Oil Found Deep in Gulf’s Water and Food Chain
Researchers from the University of South Florida found oil in plankton in the northern Gulf. Plankton are tiny organisms which many larger species such as fish consume in order to stay alive. If plankton numbers plunge, there could be a similar impact on all the species which depend on them. One of the scientists from the University, David Hollander said, “The idea that this could have an impact on the food web and on the biological system is certainly a reality.”
Plankton contaminated with oil will also be ingested by fish, that will in turn contain trace amounts of oil. Toxins are thought to be passed on from smaller to larger fish that eat them. Eventually this process of bioaccumulation can result in humans consuming the toxins. The FDA declared seafood from the Gulf safe to eat, but even some Louisiana fisherman said they had doubts about that being true at this stage.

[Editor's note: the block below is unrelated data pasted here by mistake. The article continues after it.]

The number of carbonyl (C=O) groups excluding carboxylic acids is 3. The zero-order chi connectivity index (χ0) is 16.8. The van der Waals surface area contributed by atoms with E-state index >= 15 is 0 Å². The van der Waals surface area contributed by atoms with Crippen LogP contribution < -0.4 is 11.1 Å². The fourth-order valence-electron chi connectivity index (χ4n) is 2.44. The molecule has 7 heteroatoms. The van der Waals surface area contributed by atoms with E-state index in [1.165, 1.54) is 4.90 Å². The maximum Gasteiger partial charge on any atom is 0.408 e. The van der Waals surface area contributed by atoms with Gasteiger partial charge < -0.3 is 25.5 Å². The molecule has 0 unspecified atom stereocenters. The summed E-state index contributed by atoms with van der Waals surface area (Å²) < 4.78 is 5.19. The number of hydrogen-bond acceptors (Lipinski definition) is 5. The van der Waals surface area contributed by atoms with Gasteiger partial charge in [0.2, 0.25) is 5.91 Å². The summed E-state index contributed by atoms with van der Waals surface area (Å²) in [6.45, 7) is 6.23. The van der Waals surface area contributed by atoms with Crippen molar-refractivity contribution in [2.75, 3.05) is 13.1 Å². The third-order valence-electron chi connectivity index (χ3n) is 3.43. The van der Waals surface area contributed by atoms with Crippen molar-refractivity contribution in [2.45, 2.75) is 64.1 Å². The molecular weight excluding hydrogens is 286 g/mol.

Carol M. Browner, the White House climate and energy czar said, “more than three-quarters of the oil is gone. The vast majority of the oil is gone.” David Hollander has said actually the reverse is true, that about 70-75 percent of the oil has not been dispersed. His estimate was that only 25-30 percent of the oil had been skimmed, burned, or had evaporated. Another USF researcher, John Paul commented, “The dispersant is moving the oil down out of the surface and into the deeper waters, where it can affect phytoplankton and other marine life.”
The USF research is considered preliminary, but it did find toxicity in deep water samples at 275 meters and 50 meters. Those were the depths with the largest toxic response. For one of the underwater tests, 39 percent of the samples showed toxicity, though this number needs to be confirmed by a statistical analysis. Oil was also found in DeSoto Canyon which is a deep underwater area thought to be an important spawning area for Gulf fish, about forty miles from Panama City, Florida.
Image Credit: Plankton, Public Domain